A few days ago, Nick Cafardo of the Boston Globe reported that the Red Sox have approached the San Diego Padres and asked about outfielder Chris Denorfia’s availability. Assuming that the organization follows through on their intent to begin the 2014 campaign with rookie Jackie Bradley in centerfield, Denorfia would be used primarily as a utility outfielder. This article (my blogging debut) is not about the merits or shortcomings of this potential trade, but rather an analysis of the type of player Chris Denorfia is and why organizations should look toward him as well as the tool he embodies when assembling the cohesive self-contained unit we call a team.
What’s so great about him? Your grandfather – or great-grandfather – would be the first to point out that he doesn’t strike out nearly as much as other players while still doing other things on the field consistently.
We currently live in the Age of the Strikeout. Both hitters’ and pitchers’ strikeout rates have increased dramatically over the past decade. Pitchers today – especially relievers – generally have more explosive stuff than their counterparts in previous generations. Furthermore, front offices in the post-Moneyball period have (rightly, I might add) placed a premium on patience and power. More and more hitters appear to follow Matt Stairs’ manual of how to swing a bat: take the pitch if it’s outside the zone, but swing as if your life depended on it if you think you can hit it. As a result, players like Dunn, Mark Reynolds, and Ryan Howard feast on fastballs and post high wOBA, home run, and WAR rates. However, they also have trouble with breaking and off-speed pitches, thereby leading to record-setting strikeout rates and abysmally low batting averages. It is also important to note that these players represent the top of the pile; players of the same style are found all over the major and minor leagues. Consequently, pitchers have benefited immensely by increasing their strikeout rates and lowering their Earned Run Averages considerably. Luck cannot be on a batter’s side if he is unable to put the ball in play. Moreover, pitchers are facing the kind of hitters they do best against: free swingers who have trouble with pitches that aren’t fastballs.
Some of you might argue that these players in question were far more productive than league average during their primes. You’re right, but I’m not contesting these players’ respective values. Instead, I’m looking at their style of play – which has obvious flaws – and viewing it as a generally accepted tendency in baseball. Wherever there’s a common trend, there will be players who do not fit into that particular mold. Those are the players who represent untapped undervalued advantages. Chris Denorfia exemplifies the contact-oriented approach that emphasizes working the count, putting the bat on the ball, and avoiding strikeouts. He does not hit for much power, but he is not incapable of hitting doubles and home runs either (21 2B and 10 HR in 2013). His approach at the plate is relatively simple. Denorfia almost always takes the first pitch regardless of location (75% of PA) and proceeds to adjust accordingly. His goal is to put himself in a position where he can get a good ball to hit. Below is a list of his career rates of contact, courtesy of Fangraphs:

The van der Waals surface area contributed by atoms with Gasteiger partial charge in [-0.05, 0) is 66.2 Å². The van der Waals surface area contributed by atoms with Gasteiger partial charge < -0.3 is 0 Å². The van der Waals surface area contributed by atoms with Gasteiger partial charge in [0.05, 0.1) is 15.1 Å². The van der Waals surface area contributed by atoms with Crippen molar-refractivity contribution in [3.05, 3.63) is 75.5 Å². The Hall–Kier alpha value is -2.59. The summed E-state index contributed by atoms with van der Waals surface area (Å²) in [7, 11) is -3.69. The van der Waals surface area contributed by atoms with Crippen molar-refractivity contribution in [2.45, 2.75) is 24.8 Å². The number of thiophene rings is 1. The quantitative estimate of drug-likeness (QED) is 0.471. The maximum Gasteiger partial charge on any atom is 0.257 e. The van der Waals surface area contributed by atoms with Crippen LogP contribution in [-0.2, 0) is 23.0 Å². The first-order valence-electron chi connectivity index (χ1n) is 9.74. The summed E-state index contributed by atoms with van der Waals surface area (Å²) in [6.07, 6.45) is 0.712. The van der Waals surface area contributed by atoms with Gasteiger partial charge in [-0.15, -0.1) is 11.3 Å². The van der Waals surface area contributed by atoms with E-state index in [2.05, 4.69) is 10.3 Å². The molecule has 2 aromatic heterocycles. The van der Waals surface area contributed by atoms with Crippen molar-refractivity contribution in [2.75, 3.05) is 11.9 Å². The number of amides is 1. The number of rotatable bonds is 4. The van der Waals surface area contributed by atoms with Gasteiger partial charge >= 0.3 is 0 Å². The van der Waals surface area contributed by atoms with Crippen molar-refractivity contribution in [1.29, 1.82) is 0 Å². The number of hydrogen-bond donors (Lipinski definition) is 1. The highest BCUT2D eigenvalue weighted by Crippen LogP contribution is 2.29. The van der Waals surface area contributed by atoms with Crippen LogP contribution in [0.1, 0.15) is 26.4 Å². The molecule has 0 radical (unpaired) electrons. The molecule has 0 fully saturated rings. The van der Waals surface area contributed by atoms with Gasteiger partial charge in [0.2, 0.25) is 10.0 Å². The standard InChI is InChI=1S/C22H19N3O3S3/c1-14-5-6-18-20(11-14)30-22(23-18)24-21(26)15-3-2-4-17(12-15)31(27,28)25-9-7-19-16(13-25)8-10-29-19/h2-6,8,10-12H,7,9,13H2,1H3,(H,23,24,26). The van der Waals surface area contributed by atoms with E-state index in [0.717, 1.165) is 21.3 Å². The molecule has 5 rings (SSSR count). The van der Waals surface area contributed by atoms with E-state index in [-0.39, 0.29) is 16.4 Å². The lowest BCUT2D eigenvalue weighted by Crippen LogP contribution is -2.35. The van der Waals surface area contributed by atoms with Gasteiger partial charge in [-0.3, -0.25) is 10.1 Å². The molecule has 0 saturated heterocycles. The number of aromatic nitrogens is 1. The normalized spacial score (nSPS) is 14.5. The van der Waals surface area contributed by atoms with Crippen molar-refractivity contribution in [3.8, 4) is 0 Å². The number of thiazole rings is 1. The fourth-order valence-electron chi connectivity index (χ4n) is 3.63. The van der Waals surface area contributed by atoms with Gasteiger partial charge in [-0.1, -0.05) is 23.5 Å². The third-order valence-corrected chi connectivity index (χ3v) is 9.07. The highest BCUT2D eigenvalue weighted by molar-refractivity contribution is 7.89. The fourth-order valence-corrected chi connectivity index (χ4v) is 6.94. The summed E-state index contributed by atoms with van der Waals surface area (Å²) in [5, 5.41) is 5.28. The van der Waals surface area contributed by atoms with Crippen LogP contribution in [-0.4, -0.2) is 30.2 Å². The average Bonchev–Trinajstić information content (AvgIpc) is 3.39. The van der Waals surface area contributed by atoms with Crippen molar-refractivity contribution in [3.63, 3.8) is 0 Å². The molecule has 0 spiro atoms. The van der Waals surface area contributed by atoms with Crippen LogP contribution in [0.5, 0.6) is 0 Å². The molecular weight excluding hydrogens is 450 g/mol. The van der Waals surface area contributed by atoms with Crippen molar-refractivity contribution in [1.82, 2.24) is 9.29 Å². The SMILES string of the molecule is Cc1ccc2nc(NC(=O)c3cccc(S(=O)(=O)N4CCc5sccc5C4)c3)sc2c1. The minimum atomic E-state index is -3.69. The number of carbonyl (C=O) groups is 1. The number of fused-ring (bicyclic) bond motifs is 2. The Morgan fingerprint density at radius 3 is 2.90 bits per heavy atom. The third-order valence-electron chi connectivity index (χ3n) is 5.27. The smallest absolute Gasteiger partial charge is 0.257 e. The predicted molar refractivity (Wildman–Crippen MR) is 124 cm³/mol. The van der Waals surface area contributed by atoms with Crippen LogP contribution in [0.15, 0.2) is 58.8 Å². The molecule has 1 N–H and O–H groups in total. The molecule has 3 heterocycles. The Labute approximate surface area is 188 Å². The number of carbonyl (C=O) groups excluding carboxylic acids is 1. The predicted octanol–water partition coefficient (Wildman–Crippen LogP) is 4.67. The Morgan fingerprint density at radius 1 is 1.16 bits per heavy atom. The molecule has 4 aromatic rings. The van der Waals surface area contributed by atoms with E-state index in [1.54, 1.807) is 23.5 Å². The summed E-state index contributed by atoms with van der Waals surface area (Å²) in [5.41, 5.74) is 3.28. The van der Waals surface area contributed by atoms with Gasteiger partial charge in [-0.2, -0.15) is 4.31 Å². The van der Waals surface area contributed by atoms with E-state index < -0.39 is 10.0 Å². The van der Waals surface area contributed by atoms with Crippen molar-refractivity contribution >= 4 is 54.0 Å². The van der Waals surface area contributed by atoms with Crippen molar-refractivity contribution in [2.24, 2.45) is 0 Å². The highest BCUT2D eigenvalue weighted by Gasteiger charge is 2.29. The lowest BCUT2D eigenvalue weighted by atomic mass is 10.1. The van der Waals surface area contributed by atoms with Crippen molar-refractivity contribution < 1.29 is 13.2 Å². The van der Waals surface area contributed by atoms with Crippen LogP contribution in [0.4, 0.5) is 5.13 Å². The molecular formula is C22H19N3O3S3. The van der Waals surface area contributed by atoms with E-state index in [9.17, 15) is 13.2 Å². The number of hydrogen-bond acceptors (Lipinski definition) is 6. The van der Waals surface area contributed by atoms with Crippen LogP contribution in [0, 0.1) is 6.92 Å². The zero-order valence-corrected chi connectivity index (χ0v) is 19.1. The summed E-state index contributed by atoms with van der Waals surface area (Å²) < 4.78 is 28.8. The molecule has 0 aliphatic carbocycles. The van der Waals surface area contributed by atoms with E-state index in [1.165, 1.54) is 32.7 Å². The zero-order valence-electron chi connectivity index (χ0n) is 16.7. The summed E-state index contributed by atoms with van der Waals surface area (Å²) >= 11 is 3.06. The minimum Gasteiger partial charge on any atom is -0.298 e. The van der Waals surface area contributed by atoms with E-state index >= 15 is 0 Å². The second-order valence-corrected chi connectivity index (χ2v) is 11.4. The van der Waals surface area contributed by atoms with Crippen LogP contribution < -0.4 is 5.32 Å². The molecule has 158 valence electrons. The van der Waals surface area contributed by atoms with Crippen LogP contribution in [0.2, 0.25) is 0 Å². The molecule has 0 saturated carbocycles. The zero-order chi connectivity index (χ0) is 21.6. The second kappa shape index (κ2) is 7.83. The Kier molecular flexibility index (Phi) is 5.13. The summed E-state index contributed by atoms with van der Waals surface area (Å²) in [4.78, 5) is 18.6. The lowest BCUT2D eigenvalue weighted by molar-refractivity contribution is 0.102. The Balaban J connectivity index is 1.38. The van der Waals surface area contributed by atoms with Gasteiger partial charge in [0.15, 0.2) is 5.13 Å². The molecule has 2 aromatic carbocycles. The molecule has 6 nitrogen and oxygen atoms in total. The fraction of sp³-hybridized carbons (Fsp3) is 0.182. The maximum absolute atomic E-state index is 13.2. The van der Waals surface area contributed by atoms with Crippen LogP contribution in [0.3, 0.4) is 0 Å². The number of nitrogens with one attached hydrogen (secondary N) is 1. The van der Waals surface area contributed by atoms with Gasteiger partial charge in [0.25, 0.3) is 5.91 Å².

This table demonstrates the patient, but consistent approach that Chris Denorfia has taken throughout his career (there is very little fluctuation from season-to-season). He does not swing particularly often; he is a patient hitter who would rather take a pitch both inside and outside the zone if he feels he cannot hit it. His contact rates stand out the most. Of all the pitches he swings at, he makes some sort of contact 81.0% of the time. When he chases something in the zone, that figure increases to a whopping 89.3%. He swings and misses in only 7.6% of all his swings. Although he does not hit for significant power and struggles against righties, he was still a consistently solid bat in the Padres order for the past four seasons, batting .280/.338/.414 and generating 8.2 Wins Above Replacement. He only made $2 million last season and will make $2.25 million in 2014.
As these rates suggest, Denorfia exemplifies the contact-oriented approach that has been so glaringly absent from baseball in the past few seasons. A player of this mold gives the manager options when facing different types of pitchers. It might more beneficial to pinch hit a player like Denorfia against some power pitchers with good breaking stuff if other bench players are particularly strikeout prone. He might not hit a home run, but he could start a rally by getting on base and make the opposing pitcher work in the process whereas a player like Matt Stairs would probably walk back to the dugout after three swings. This argument does not suggest that a general manager should fill his bench with five Enrique Wilsons; however, he should have at least one position player on the bench who can make contact consistently. Doing so gives the field manager a potential rally starter in the late innings against power pitching. So, should the Red Sox consider trading for Chris Denorfia? Absolutely. Assuming the price is right and he will not regress significantly, he could be a cost-effective addition to their club who adds diversity to their bench.
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